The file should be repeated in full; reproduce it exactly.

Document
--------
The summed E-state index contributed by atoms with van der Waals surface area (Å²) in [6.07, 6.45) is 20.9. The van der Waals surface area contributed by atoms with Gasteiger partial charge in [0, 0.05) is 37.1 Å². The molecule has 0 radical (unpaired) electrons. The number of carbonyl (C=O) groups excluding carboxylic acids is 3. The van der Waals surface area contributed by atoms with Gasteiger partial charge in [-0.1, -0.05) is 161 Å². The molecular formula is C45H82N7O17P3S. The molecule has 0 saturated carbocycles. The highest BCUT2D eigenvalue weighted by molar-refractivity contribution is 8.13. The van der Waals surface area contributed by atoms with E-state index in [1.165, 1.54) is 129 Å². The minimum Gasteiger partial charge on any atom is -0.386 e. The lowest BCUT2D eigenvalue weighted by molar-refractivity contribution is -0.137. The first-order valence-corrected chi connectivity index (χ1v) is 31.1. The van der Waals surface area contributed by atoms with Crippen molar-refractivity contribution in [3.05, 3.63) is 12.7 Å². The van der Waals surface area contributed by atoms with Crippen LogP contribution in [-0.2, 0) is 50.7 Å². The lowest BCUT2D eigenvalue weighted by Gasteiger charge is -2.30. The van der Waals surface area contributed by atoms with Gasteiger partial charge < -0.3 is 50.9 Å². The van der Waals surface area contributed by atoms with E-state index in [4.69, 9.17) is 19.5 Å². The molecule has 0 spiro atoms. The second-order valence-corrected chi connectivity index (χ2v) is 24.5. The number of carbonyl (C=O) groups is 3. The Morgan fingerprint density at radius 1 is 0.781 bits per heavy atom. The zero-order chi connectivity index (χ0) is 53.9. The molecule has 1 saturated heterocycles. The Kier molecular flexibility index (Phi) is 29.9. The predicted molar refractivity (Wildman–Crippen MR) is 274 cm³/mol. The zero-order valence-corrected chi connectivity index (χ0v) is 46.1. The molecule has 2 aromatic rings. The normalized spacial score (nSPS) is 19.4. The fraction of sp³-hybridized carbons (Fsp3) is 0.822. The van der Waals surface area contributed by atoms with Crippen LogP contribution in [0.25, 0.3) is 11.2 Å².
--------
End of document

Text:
The summed E-state index contributed by atoms with van der Waals surface area (Å²) in [6.07, 6.45) is 20.9. The van der Waals surface area contributed by atoms with Gasteiger partial charge in [0, 0.05) is 37.1 Å². The molecule has 0 radical (unpaired) electrons. The number of carbonyl (C=O) groups excluding carboxylic acids is 3. The van der Waals surface area contributed by atoms with Gasteiger partial charge in [-0.1, -0.05) is 161 Å². The molecular formula is C45H82N7O17P3S. The molecule has 0 saturated carbocycles. The highest BCUT2D eigenvalue weighted by molar-refractivity contribution is 8.13. The van der Waals surface area contributed by atoms with E-state index in [1.165, 1.54) is 129 Å². The minimum Gasteiger partial charge on any atom is -0.386 e. The lowest BCUT2D eigenvalue weighted by molar-refractivity contribution is -0.137. The first-order valence-corrected chi connectivity index (χ1v) is 31.1. The van der Waals surface area contributed by atoms with Crippen molar-refractivity contribution in [3.05, 3.63) is 12.7 Å². The van der Waals surface area contributed by atoms with Crippen LogP contribution in [-0.2, 0) is 50.7 Å². The lowest BCUT2D eigenvalue weighted by Gasteiger charge is -2.30. The van der Waals surface area contributed by atoms with Gasteiger partial charge < -0.3 is 50.9 Å². The van der Waals surface area contributed by atoms with E-state index in [4.69, 9.17) is 19.5 Å². The molecule has 0 spiro atoms. The second-order valence-corrected chi connectivity index (χ2v) is 24.5. The number of carbonyl (C=O) groups is 3. The Morgan fingerprint density at radius 1 is 0.781 bits per heavy atom. The zero-order chi connectivity index (χ0) is 53.9. The molecule has 1 saturated heterocycles. The Kier molecular flexibility index (Phi) is 29.9. The predicted molar refractivity (Wildman–Crippen MR) is 274 cm³/mol. The zero-order valence-corrected chi connectivity index (χ0v) is 46.1. The molecule has 2 aromatic rings. The normalized spacial score (nSPS) is 19.4. The fraction of sp³-hybridized carbons (Fsp3) is 0.822. The van der Waals surface area contributed by atoms with Crippen LogP contribution in [0.25, 0.3) is 11.2 Å².